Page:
Countyline Racing.

Chico stepped on the gas as he turned onto the on ramp leading to I-95, almost tasting the sweetness of victory ahead. Then uncertainty set in as he had no clue who his opponent would be. Would he emerge triumphant with an improved racing record or would he just sink lower to the point of eternal shame? That question would soon be answered tonight.

Chico merged into the light traffic on the interstate and set about searching for his opponent. He flashed his bright lights twice in rapid succession and looked around for a response. No luck. He tried again and the car ahead changed lanes to move out of his way. Not the response he was looking for, but one slightly comical in tone to ease the moment’s tension.

Then he flashed his bright lights again and this time he got a response from one of the cars ahead. Its driver had tapped on the brakes twice to signal an acceptance of Chico’s challenge. The race was set to begin.

As Chico sped up to line his car up with his opponent, he was momentarily startled at the sight of blue flames shooting out of his opponent’s exhaust. No doubt a muscle car. But when he saw just what kind of car his opponent was driving, he began laughing.

His opponent was driving a Ford Pinto, but heavily modified for racing. The engine was so big that a hole had to be cut in the hood and the car rode on larger than usual tires. The bumpers were heavily padded to reduce any chance of explosion. Chico himself was driving a 1980 Datsun 210, also modified for racing. It boasted a powerful engine and some nitro boosters that helped secure his solid racing record that earned him a spot in the semifinals set to begin tonight. This was going to be a good race, if not a close one.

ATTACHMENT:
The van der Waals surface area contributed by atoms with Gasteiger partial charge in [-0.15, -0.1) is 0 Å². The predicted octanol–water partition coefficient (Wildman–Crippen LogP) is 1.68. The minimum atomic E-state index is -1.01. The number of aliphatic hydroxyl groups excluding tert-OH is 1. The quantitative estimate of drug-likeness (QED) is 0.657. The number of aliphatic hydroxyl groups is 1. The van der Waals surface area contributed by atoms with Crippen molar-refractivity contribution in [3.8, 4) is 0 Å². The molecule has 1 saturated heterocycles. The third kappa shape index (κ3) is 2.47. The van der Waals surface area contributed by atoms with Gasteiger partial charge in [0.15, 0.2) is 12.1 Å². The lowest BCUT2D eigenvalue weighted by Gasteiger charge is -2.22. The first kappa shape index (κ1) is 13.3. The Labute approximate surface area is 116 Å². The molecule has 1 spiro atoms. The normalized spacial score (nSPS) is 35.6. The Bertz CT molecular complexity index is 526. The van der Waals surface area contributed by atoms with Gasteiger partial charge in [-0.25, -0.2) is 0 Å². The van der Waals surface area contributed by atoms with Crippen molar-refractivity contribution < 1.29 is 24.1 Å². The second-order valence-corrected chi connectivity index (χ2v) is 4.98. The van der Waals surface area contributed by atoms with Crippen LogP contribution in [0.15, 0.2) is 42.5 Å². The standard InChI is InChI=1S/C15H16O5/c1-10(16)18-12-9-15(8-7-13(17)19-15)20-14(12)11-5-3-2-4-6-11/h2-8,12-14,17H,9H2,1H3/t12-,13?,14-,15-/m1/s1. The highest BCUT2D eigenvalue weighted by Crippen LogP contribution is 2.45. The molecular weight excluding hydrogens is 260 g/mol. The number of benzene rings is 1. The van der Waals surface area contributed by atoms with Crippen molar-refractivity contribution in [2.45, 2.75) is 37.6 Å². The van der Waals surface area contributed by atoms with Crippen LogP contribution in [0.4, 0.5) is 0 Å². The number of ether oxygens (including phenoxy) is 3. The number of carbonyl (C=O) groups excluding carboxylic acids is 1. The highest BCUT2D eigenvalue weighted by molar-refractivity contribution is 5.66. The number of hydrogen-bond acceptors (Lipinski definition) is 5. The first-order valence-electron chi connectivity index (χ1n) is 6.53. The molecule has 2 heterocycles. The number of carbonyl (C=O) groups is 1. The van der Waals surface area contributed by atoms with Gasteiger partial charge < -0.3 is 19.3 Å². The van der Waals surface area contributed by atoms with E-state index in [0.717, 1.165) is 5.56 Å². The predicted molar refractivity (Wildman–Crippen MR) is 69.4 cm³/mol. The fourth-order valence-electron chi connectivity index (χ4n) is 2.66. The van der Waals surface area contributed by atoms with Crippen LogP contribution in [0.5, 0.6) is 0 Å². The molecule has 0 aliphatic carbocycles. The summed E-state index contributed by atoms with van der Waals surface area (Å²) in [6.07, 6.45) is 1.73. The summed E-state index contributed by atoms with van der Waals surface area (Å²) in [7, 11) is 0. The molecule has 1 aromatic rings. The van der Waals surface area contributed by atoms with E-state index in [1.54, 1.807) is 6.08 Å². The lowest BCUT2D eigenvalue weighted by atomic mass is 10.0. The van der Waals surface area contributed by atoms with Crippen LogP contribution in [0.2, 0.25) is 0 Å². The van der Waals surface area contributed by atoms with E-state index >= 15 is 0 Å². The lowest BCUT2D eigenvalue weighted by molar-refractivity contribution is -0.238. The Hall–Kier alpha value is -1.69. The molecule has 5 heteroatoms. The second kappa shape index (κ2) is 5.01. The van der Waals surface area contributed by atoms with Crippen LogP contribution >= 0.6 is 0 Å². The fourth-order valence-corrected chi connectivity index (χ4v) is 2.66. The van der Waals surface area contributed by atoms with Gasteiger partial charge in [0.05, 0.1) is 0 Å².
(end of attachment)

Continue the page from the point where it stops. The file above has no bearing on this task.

The two opponents nodded at each other in a final gesture of agreement to the race before they began their preparations, both mental and mechanical. The starting point was at the sign indicating the exit for Hillsborough Boulevard and the finish line was the Palm Beach County border. There were some spectators watching the race from the overpass, eager for some illegal excitement.

The exit sign for Hillsborough Boulevard zipped past as the two cars accelerated to begin the race. The other cars had to swerve out of the way of the speeding cars eager for a spot in the finals.

Chico was fully focused on the road ahead but to his annoyance noticed the Pinto was at his side and making no attempts to gain the lead. He was sorely tempted to use his boosters but he always saved them for the last stretch for they made controlling his car extremely difficult. He floored the gas pedal but it did little to gain any lead.

The race was now nearly half over but the two cars were still side by side. Chico began to worry about the race ending in a tie, which would have meant another race to determine the winner. Some racers utilized this strategy to wear down their opponents but Chico just wanted the race over with. His races never ended in a tie thanks to his boosters but he was hoping not to use them.

The sign indicating the upcoming exit for Boca Raton was now visible, marking the home stretch. Chico reluctantly decided to use his boosters and had reached for the button when his opponent suddenly slammed on the brakes and swerved off the road for no apparent reason. Perhaps the opponent conceded early and decided to let Chico win, unless there was a speed trap nearby. Chico quickly scanned the area and saw no patrol cars anywhere. He had won the race.

Then came the overpass where the cheering spectators offered their enthusiastic approval of Chico’s victory. As Chico drove underneath, his car was quickly buried by the $500 in pennies poured from buckets overhead.

This racing business isn’t bad, Chico thought, but the payout system is in dire need of improvement.


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